ERBIL, Kurdistan Region – A human rights monitor has accused Turkish border guards of “indiscriminately shooting” and abusing Syrian asylum seekers attempting to cross into Turkey. Witnesses claim 10 people, including a child, have been killed on the border in recent months.
Refugees displaced by recent fighting in Idlib who managed to cross into Turkey between May and December 2017 told Human Rights Watch (HRW) that Turkish guards have been turning them away by force. The border remains closed to all but the most serious medical cases, forcing many to take dangerous alternative routes over mountains littered with landmines.
One woman who attempted the crossing seven times with her three children at several different crossing points between September and October said Turkish border guards fired on them. She was pregnant at the time.
“When they [Turkish border guards] open fire, we would be hiding in the valley,” she told HRW. “They would shoot randomly. I could see the bullets spark between my feet. In one incident, a woman was hit twice in her belly, and two men carried her back to Syria. We could see the trail of blood between the bushes.”
Another woman told the monitor she witnessed the shooting of a 13-year-old boy who was trying to cross with his mother.
“We had reached the wide street that divides Syria and Turkey, and the smuggler told the child and another man to cross it. They started to walk across, and then bang, bang. They were both shot. The kid, it went straight through his stomach, and he was bleeding heavily. We dragged him back with us all the way, and he died in Syria.”
The shootings allegedly took place near al-Dureyya camp for internally displaced Syrians, at Turkey’s border wall near the Bab al-Hawa/Cilvegözü border crossing, and near the Orontes river – a common smuggling point.
Asylum seekers who spoke to HRW said some of those captured by Turkish border guards were abused and beaten. Even those clearly in need of medical assistance were denied help and summarily returned to Syria, they claimed.
“When they [the Turkish border guards] captured us, we would stay out in the cold for hours [gathered in a square] until they had collected enough groups to return us to Syria,” one witness told HRW. “Even when it was cold and raining, they would force us to sit silently. One time a woman asked for a drink of water, and they hit her.”
President Recep Tayyip Erdogan’s spokesman Ibrahim Kalin told reporters on Saturday that Ankara has maintained an “open-door policy” on refugees throughout the Syrian civil war. He insisted Turkish soldiers are there to protect them.
A senior government official later told Reuters that “there has been absolutely no case of civilians being fired upon at the border.”
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HRW released its report on Saturday in expectation of a fresh wave of displaced civilians fleeing the ongoing fighting between Turkish troops and their Syrian proxies and the Kurdish-led Syrian Democratic Forces (SDF). The campaign, known as Operation Olive Branch, was unleashed on January 20 targeting the US-backed People’s Protection Units (YPG), considered a terrorist outfit by Ankara based in the border enclave of Afrin.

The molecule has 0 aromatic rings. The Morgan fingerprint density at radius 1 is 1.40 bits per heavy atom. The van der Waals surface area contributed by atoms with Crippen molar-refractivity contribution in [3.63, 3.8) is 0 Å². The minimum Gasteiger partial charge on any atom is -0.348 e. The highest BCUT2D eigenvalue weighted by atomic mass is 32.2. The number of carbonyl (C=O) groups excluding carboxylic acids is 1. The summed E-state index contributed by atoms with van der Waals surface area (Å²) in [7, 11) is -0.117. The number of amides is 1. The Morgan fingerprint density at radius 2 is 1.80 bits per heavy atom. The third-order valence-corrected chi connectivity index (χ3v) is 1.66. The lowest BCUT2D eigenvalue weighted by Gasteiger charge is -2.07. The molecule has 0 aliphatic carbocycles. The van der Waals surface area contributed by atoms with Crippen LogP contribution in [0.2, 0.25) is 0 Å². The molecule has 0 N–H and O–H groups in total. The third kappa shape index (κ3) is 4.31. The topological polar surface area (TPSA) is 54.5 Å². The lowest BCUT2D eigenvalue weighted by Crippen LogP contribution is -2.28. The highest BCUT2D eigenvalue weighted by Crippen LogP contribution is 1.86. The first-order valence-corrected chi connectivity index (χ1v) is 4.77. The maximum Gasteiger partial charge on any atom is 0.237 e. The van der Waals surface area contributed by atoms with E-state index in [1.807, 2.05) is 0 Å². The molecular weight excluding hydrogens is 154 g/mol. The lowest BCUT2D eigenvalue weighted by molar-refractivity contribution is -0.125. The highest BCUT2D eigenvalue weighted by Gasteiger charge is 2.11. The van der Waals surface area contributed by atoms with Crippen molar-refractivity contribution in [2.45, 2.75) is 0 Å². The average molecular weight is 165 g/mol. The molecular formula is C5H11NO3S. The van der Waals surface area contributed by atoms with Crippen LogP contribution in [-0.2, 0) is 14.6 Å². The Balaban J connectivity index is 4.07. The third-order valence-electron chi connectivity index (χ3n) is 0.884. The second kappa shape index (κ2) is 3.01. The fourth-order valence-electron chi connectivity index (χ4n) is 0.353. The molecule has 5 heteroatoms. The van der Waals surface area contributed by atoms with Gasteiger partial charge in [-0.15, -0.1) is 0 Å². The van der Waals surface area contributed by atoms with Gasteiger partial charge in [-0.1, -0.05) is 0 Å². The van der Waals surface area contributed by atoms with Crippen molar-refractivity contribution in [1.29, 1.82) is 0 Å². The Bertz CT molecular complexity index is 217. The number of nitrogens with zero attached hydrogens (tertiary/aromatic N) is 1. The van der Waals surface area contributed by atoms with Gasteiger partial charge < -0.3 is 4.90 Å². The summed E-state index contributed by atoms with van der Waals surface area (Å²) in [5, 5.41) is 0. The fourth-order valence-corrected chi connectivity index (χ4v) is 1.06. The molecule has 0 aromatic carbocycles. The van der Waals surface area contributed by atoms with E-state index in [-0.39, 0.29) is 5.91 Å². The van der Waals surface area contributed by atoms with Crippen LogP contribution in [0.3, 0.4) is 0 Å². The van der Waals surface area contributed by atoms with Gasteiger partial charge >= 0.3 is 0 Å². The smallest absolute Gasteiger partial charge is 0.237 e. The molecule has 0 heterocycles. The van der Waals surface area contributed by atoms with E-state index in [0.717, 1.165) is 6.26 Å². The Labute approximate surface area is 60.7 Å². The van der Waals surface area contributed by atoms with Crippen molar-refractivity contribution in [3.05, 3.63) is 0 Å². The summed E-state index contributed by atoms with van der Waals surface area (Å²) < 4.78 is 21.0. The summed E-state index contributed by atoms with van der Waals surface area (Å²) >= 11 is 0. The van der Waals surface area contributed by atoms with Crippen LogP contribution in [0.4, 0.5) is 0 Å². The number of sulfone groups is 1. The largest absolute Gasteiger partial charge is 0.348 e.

“Syrians fleeing to the Turkish border seeking safety and asylum are being forced back with bullets and abuse,” said Lama Fakih, deputy Middle East director at HRW. “As fighting in Idlib and Afrin displaces thousands more, the number of Syrians trapped along the border willing to risk their lives to reach Turkey is only likely to increase.”
“Conditions in Syria are not safe for refugee returns,” Fakih added. “With hostilities in Afrin contributing to the growing displacement crisis in the country, Turkey should allow the thousands of desperate Syrians seeking refuge to cross the border.”
Some 247,000 Syrians were displaced to the border area between December 15, 2017 and January 15, 2018, according to the UN.
Although HRW commended Turkey for accepting around 3.5 million refugees since Syria’s civil war began seven years ago, it said Ankara’s “generous hosting of large numbers of Syrians does not absolve it of its responsibility to help those seeking protection at its borders.”
“While Turkey is entitled to secure its border with Syria, it is required to respect the principle of nonrefoulement, which prohibits rejecting asylum seekers at borders when that would expose them to the threat of persecution, torture, and threats to life and freedom,” the monitor said.
“The Turkish government should issue standard instructions to the border guards at all crossing points that lethal force must not be used against asylum seekers and no asylum seeker is to be mistreated, but should be given access to medical aid when required. It should ensure that all crossing points comply with these core legal obligations, as well as the ban on refoulement.”
The monitor said it had described its findings in a letter to Turkey’s interior minister on January 30. It has also called on the European Union and Turkey’s other international partners to offer financial support for the relief effort and to pressure Ankara to reopen its borders to refugees.
Turkey is reportedly drawing up contingency plans to cope with any movement of Syrian civilians towards the north of the country to flee Ankara's air and ground offensive.
The country’s humanitarian agencies are reportedly scouting for camp areas around Azaz as well as Idlib if large numbers of civilians head for the border seeking safety from the bombardment.
According to the United Nations, Afrin has an estimated population of 324,000 people, with around 5,000 already displaced by the offensive by the end of January.
Last updated at 10:25 p.m.